The #1 cause of death world-wide is…simply being alive
The fact of the matter is there’s always going to be a “#1 killer” of some kind. And a #2. And a #3. And so on. If we eliminate heart disease, then cancer will become #1. Or kidney disease. Or accidents. Or something else. Because no matter how much we hate to think about it, every single one of us is going to die from something, some day. It’s simply a fact of life. Today the #1 killer is heart disease, tomorrow it may be something else.
Does that mean we shouldn’t worry about disease, or try to keep ourselves in good health? Of course not. But in my humble opinion, we focus on the wrong point. Instead of worrying over what’s going to kill us first, maybe we should spend more time considering what’s going to let us live life to the fullest while we’re here.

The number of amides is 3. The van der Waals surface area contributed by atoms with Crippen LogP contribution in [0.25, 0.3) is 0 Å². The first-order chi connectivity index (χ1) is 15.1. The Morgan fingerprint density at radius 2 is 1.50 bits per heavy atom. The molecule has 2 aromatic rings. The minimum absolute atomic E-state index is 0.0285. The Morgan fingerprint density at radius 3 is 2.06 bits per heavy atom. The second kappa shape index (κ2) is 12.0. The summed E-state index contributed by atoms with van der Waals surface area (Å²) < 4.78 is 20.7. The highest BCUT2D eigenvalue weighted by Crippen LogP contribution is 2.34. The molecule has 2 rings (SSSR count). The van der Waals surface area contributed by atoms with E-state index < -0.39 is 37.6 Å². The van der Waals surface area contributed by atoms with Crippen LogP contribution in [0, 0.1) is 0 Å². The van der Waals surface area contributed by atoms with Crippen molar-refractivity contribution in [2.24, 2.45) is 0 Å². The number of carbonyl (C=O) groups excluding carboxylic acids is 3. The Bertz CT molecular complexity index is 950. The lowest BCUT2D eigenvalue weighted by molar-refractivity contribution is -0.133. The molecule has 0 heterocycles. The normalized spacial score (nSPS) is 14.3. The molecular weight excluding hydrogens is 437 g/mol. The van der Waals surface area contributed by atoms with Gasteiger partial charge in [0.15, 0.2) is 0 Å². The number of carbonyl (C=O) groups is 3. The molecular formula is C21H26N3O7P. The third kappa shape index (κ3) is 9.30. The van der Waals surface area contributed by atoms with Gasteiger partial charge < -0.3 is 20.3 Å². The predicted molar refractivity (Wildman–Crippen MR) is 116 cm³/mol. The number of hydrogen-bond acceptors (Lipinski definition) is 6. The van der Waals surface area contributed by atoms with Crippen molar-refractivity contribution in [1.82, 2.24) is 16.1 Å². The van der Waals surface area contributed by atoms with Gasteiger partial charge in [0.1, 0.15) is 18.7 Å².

This is not what medicine is all about.
I know that’s a shocking statement. And you probably expect me to say that medicine’s real goal is to lighten your wallet. Of course that’s true—making money is the lifeblood of the medical-industrial complex. But the deep-down, fundamental, rock-bottom goal of medicine is this: simply to stave off death. Not to make you feel better while you’re alive. Not to make your life easier or more worth living. In fact doesn’t seem to matter how sick the “treatment” makes you, if it makes your life a year or a month or even a week longer, medicine counts itself successful.
And here’s where the money issue comes in.